Japan elec conglomerates seek to grow in headwind
TOKYO, Apr 24 (Reuters) Japan's Toshiba Corp and other electronics conglomerates will likely aim for higher profits for the current business year, driven by robust growth in the domestic economy and healthy global demand for microchips.
They also count on the World Cup soccer finals in Germany which begin in June to prompt people to trade in their bulky tube TVs for flat panel models, and VCRs for DVD recorders.
But rising costs of raw materials such as crude oil and looming interest rate increases pose tough challenges.
Japanese major electronics conglomerates also include Hitachi Ltd, NEC Corp and Fujitsu Ltd.
Hitachi and Fujitsu are set to announce earnings results for the year ended March 31 on Thursday, followed by Toshiba on Friday.
NEC's earnings announcement is slated for May 11.
''We need to watch out for interest rates and raw material prices. There is no way the industrial sector in Japan can be left unscathed by high oil prices,'' CLSA Asia-Pacific Markets analyst Takeo Miyamoto said.
''As for higher interest rates, they would have some effect on companies' fund-raising costs. But we don't know for sure yet how it is going to affect their capital spending stances.'' Japan's central bank scrapped its super-loose monetary policy in March, in a first step towards higher interest rates in a country where borrowing has been virtually free for years. Electronics conglomerates make consumer products but also operate infrastructure-related businesses such as power plants and computer systems integration, making their earnings susceptible to a general trend in capital investments.
BRUTAL COMPETITION Hitachi, which was weighed down by the sluggish performance of its display, flat TV and hard disk drive operations in the previous business year, targets a higher profit by turning the three businesses profitable by the second half of the year.
Hitachi, Japan's largest electronics conglomerate with annual sales of billion, last October cut its net profit forecast for the year to March by nearly two-thirds as the three units were hit hard by sharp price falls.
Industry specialists expect smaller losses in the three businesses, thus substantial recovery in overall Hitachi earnings this year. But they say that turning the three operations into the black by the October-March period would be a tough challenge.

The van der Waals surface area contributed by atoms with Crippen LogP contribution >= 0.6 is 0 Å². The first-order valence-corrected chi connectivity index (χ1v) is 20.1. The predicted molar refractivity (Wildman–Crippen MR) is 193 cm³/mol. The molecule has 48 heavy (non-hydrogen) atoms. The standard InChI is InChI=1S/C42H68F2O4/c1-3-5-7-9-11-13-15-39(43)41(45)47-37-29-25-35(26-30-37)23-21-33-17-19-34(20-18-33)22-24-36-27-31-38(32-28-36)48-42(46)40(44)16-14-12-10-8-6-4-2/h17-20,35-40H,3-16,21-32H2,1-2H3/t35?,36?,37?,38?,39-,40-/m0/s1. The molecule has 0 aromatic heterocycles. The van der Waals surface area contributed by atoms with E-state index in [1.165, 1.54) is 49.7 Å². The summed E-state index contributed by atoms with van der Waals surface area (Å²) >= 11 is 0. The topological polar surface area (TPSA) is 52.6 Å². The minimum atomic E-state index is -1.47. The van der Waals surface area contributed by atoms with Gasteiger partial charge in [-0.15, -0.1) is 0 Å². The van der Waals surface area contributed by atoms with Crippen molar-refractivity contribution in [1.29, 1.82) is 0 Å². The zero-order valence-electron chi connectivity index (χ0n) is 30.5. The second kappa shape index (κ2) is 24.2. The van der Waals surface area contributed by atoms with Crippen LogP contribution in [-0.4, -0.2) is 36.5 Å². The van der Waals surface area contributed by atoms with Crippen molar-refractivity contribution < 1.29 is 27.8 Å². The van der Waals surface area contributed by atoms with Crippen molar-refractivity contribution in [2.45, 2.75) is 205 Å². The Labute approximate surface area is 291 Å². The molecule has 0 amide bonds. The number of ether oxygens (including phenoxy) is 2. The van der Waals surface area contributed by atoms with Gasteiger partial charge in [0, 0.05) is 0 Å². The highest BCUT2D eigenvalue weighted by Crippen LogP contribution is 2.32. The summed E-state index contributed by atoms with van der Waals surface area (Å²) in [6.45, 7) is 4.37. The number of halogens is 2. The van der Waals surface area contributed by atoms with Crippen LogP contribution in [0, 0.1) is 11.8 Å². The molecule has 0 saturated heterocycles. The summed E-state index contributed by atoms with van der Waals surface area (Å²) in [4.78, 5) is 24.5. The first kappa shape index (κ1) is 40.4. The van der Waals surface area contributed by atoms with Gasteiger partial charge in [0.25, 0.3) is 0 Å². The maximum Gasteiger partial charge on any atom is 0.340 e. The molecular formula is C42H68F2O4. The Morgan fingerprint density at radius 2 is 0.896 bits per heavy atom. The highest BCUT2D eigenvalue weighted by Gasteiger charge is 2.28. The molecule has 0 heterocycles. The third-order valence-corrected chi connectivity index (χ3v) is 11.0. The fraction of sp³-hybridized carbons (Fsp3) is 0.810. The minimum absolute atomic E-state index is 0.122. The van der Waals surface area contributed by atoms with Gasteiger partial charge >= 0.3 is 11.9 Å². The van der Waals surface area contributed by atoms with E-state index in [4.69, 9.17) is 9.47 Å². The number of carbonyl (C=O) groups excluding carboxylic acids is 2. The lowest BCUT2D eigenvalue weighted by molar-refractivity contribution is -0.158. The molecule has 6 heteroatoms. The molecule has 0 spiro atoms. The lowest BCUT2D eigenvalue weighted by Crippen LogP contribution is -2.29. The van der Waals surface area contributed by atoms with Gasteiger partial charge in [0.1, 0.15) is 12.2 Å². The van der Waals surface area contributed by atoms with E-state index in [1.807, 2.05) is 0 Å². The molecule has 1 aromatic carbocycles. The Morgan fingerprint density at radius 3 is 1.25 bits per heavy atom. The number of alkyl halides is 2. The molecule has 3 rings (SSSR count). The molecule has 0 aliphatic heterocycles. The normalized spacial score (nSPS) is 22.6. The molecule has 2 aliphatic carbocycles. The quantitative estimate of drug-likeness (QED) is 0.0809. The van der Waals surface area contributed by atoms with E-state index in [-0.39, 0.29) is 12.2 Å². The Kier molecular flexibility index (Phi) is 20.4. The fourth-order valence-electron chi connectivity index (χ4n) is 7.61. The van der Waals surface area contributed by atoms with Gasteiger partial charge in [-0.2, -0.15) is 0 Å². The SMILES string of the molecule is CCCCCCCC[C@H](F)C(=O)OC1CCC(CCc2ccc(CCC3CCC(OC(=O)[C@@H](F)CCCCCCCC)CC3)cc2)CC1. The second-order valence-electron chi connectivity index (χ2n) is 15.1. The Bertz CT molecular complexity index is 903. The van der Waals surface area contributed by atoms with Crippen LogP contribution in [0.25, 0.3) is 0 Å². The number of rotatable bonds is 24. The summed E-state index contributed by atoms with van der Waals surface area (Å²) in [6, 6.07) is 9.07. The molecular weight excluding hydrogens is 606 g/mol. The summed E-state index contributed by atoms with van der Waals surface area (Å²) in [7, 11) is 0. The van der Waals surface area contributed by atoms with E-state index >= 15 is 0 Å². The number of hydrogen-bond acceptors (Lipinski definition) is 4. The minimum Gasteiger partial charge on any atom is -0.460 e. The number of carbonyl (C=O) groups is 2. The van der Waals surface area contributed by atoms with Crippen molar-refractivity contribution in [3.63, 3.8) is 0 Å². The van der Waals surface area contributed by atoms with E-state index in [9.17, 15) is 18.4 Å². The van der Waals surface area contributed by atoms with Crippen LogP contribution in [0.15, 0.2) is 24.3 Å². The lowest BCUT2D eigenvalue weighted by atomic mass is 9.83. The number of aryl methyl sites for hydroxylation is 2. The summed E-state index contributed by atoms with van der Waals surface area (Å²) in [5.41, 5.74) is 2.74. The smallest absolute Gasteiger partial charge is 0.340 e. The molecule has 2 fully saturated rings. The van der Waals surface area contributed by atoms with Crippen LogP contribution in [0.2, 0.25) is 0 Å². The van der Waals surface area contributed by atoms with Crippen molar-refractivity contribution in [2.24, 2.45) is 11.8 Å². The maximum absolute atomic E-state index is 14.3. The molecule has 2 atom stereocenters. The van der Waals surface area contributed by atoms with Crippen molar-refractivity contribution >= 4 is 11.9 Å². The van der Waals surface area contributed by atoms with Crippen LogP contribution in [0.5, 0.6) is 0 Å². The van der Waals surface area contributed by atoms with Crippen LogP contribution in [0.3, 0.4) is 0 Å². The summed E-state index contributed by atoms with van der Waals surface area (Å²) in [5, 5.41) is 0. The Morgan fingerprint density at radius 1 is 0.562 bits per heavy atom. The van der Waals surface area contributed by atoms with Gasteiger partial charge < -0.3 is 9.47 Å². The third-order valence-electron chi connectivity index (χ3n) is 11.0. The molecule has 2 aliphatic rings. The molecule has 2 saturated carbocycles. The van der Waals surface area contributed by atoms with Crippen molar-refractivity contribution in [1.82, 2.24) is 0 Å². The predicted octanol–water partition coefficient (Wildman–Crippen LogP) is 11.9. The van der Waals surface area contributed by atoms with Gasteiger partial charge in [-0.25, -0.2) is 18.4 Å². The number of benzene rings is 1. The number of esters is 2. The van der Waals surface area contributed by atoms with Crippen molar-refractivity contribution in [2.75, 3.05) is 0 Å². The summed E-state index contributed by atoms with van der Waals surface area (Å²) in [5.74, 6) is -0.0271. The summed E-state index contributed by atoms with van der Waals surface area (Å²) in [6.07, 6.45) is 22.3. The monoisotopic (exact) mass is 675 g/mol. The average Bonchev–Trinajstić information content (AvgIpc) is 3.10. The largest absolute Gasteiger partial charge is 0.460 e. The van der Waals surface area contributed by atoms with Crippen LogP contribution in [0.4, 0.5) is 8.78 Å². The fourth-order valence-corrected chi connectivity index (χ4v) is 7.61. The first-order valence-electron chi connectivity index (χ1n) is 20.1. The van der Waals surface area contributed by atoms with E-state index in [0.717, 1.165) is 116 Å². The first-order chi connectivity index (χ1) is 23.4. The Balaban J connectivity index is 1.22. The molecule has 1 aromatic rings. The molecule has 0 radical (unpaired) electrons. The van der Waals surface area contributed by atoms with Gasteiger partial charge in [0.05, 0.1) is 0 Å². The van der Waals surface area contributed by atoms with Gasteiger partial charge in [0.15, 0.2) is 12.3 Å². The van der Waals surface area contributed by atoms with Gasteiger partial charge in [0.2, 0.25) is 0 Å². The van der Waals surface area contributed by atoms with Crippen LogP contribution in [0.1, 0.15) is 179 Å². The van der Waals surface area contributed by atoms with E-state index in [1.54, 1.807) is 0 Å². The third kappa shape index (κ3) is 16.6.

''Price competition is brutal in all three areas. I will believe it when I actually see their results,'' JP Morgan Securities analyst Yoshiharu Izumi said.
Like Hitachi, NEC is expected to predict a sharp recovery from 2005/06 when its earnings were dragged lower by loss-making microchip and mobile phone operations.
Its chip unit, NEC Electronics Corp., aims to achieve an operating profit this year, up from an estimated loss of 36 billion yen for the last business year, by boosting sales in overseas markets such as China and cutting production costs.
NEC, a major cellphone maker, is also likely to benefit from a new rule in Japan from autumn requiring wireless operators to allow customers to keep their phone numbers when switching services.
Active user migration between operators is expected to spur handset demand.
NAND PRICE A CONCERN Brisk mobile phone demand will also come as a boon to Toshiba, the fourth-largest cellphone supplier in the domestic market. Other potential earnings drivers at the Tokyo-based company include medical equipment and hard disk drives.
On the other hand, recent sharp slides in flash memory prices have raised concerns about Toshiba's earnings growth this year.
Behind Samsung Electronics Co., Toshiba is the world's second-largest maker of NAND-type flash memory, which can retain data after power is shut off and is widely used in Apple Computer Inc.'s iPod and other portable electronics.
Samsung saw its NAND flash memory prices tumble 25 percent in the January-March quarter. But analysts expect prices to stabilise towards the second half of the year due to seasonal demand for digital music players and other NAND-heavy products.
As recovery in the broader economy allows the corporate sector to step up information technology-related investments, Fujitsu is expected see its computer services business expand.
The chips-to-computers conglomerate will also benefit from strong demand for its hard disk drives as well as telecommunications equipment used in high-speed networks.
''There is such a thing as 'Fujitsu premium' for its hard disk drives because of their quality. It may not be a giant operation, but it is definitely on the winning side,'' Mizuho nvestors Securities analyst Yuichi Ishida said.
REUTERS CS KN0911